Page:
It was the defining moment of the summer for me. Tears were welling up in my mother's eyes as we stood for the German national anthem. 'How silly,' I thought as I looked over to her, 'what kind of idiot British person would cry during the German national anthem? Has she forgotten the war?'
But at the same moment I had this slightly xenopobic thought, I was urgently suppressing a tear from my own left eye. The sheer excitement and noise of the Olympic stadium, even during a relatively boring morning athletics session, had moved us to tears. It only took a few strains of the Deutschlandlied to send us over into "ridiculous weeping women" territory. I can't even remember which German had won a medal.
We soon pulled ourselves together and got on with some calmer admiration of Iraqi dwarves throwing javelins. But from that point forth, we knew we had finally cast off any remaining shreds of cynicism towards the "Summer Like No Other" or however the Olympic jamboree was branded.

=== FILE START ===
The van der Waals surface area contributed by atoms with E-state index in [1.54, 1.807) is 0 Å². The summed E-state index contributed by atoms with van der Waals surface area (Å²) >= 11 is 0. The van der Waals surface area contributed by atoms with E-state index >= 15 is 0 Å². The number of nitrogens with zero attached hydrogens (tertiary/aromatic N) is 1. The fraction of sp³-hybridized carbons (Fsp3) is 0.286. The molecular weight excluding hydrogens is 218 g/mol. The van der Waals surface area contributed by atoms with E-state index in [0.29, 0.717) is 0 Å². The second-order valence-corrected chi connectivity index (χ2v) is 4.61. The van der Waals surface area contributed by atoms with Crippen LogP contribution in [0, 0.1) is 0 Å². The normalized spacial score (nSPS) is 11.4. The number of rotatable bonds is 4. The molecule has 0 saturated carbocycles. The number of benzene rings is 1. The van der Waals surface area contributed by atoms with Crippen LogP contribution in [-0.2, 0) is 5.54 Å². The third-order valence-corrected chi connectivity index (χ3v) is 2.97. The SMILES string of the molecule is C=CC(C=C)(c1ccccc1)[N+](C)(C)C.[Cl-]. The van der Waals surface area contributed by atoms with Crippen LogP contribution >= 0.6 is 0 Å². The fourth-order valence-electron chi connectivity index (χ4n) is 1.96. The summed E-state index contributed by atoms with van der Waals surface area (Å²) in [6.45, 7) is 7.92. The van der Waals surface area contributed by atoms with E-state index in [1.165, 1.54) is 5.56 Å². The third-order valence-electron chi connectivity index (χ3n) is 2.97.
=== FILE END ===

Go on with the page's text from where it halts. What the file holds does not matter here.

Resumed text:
And of course, it's over now. Already I am looking for the cracks reappearing in the transport networks, the rubbish accumulating on the gleaming streets of Hackney and Newham, a return to misery as usual. So many words have been written, so much over-excited puff consumed, an unsustainable suspension of all criticism must, at some point, end. We are not North Koreans after all.
What we must remember is that London is amazing city. It was before the games, and will be afterwards. Just because the papers aren't telling us what to celebrate every morning doesn't mean we won't find our own reasons for joy. We will just have to find them ourselves. Which is surely more fun.